Reading Kierkegaard’s Fear and Trembling #3–Finished!
I took this picture, a little over four years ago, during my first attempt to read Kierkegaard’s Fear and Trembling. Last July I began my second attempt.
Reading this 165-page book has felt like one long lesson in perseverance and so much more difficult than I initially thought it would be. Thus, it is with great gladness that I finally say, my perseverance has been rewarded and I have finished! 😀
I’m hoping to post further, regarding my thoughts, in the not-too-distant future. Until then, I’ll just leave you with this quote that sums up a lot of what Kierkegaard has to say about faith. It’s also one of my favourites from the book.
(As a side note, and along the lines of my appreciation of Kierkegaard’s writing in my last “Reading Kierkegaard’s Fear and Trembling“ post, “cold and clammy mollusc” is really a perfect way to describe a mixture of arrogance and pitifulness. 🙂 )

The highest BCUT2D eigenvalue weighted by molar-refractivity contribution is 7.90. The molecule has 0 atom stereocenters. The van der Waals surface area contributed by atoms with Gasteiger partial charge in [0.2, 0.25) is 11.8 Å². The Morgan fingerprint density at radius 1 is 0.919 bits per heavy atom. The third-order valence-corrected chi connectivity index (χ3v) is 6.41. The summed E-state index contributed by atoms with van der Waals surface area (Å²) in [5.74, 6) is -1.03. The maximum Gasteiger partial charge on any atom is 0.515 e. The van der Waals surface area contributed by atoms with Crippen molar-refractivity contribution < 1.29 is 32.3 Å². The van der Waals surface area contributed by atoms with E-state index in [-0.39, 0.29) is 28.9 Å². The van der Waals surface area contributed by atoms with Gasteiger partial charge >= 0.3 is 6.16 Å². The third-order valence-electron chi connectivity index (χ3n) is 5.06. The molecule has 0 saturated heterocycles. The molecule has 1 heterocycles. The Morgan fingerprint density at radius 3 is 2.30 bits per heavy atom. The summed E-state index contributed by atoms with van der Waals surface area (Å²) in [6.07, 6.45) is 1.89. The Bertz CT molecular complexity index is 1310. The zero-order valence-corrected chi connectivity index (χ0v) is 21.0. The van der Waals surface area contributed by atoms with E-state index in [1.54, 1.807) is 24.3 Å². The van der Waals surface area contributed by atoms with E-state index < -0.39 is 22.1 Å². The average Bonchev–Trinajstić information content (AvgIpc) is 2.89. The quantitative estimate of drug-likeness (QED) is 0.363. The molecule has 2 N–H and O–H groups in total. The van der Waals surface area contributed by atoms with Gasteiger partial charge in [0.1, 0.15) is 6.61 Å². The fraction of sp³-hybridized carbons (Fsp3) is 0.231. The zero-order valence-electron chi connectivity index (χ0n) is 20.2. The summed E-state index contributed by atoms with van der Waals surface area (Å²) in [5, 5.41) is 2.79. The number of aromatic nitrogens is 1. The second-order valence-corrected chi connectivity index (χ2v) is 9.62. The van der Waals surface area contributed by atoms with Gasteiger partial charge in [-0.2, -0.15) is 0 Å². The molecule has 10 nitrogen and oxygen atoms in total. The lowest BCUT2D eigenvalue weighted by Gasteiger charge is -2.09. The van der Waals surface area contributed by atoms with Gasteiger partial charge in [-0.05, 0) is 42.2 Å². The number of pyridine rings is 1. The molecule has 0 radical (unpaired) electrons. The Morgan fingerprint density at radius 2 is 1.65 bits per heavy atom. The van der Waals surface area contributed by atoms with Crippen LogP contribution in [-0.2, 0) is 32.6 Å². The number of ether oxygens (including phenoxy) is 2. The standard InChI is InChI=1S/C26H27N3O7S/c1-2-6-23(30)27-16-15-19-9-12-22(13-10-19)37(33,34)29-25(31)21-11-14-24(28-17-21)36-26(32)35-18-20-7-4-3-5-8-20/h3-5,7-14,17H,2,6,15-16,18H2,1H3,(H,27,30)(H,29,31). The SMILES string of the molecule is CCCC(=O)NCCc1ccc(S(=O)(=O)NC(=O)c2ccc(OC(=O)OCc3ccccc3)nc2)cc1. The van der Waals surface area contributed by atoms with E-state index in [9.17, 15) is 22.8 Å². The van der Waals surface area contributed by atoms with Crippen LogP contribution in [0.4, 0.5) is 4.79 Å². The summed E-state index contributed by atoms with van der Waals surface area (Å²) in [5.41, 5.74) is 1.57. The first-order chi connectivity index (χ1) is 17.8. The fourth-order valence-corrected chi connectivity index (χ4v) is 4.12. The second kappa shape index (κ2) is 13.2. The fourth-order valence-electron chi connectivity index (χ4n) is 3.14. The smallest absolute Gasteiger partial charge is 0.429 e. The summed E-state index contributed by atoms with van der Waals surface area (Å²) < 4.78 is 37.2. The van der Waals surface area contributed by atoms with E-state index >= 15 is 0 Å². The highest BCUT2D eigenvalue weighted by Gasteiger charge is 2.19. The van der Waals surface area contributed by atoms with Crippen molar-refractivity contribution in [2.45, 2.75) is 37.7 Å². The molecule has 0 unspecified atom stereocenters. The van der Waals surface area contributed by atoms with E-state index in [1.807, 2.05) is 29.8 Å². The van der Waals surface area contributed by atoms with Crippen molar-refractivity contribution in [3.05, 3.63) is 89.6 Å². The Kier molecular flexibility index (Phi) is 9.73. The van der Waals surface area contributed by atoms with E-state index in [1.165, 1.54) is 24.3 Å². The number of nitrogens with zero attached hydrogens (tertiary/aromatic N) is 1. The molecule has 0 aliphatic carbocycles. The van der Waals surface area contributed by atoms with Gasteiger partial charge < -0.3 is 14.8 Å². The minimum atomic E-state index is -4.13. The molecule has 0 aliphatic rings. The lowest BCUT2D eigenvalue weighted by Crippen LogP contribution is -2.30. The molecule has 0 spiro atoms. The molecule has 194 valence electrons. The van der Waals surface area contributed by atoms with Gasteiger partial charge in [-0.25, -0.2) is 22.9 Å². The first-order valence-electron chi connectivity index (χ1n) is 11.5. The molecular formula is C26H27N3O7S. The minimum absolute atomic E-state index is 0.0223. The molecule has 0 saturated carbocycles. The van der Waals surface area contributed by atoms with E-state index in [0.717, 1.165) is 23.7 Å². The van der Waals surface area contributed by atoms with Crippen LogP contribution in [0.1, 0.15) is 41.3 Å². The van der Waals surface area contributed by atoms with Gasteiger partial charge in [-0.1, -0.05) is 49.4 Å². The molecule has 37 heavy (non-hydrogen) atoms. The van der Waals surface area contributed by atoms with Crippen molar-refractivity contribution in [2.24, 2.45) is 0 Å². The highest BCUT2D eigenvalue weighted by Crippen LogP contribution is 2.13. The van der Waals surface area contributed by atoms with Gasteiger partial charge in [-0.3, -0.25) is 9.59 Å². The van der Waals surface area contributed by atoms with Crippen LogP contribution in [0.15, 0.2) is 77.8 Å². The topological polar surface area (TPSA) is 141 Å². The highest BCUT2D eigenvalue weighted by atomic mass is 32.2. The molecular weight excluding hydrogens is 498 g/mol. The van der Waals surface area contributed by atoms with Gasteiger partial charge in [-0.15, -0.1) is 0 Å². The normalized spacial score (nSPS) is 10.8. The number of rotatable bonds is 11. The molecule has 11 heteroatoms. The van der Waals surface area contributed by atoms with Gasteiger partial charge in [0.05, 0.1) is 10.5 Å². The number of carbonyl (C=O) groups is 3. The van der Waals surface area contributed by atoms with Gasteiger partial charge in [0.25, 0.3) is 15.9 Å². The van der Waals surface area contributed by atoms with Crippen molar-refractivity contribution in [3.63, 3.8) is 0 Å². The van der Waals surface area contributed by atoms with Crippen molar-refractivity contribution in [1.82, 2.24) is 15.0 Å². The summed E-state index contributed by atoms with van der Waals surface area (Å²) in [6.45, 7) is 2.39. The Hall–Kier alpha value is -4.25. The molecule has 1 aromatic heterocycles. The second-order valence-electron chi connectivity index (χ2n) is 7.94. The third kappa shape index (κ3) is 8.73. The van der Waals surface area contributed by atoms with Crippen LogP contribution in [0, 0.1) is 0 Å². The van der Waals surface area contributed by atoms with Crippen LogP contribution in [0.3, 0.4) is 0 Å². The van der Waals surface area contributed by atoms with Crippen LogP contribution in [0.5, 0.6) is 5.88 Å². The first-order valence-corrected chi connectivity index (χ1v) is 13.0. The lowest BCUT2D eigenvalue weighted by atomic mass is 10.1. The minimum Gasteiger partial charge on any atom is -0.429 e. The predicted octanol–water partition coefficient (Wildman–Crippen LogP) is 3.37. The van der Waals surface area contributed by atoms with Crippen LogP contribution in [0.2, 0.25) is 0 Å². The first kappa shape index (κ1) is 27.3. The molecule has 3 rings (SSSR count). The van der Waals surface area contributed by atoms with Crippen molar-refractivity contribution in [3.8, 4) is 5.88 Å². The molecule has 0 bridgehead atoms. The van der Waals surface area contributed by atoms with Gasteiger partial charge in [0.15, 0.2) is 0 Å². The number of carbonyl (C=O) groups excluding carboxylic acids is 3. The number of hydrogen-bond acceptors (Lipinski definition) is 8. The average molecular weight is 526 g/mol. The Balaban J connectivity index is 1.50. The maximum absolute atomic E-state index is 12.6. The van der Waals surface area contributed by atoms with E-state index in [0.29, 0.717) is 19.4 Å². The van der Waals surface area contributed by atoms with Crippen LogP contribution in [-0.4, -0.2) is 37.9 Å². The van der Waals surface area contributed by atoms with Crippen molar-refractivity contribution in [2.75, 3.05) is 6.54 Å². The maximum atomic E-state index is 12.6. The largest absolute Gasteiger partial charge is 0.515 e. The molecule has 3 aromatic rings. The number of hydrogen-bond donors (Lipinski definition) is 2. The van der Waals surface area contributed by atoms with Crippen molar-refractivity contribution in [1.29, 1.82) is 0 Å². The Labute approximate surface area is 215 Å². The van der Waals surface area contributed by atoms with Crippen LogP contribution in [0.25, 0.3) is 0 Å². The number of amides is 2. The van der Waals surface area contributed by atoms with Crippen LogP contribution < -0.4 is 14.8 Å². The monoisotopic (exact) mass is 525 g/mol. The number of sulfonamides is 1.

“Surely anyone with a speck of erectior ingenii [nobility of mind] cannot become so completely the cold and clammy mollusc as to lose sight altogether, in approaching the great, of the fact that ever since the Creation it has been accepted practice for the outcome to come last, and that if one is really to learn something from the great it is precisely the beginning one must attend to. If anyone on the verge of action should judge himself according to the outcome, he would never begin. Even though the result may gladden the whole world, that cannot help the hero; for he knows the result only when the whole thing is over, and that is not how he becomes a hero, but by virtue of the fact that he began.”
—Søren Kierkegaard, Fear and Trembling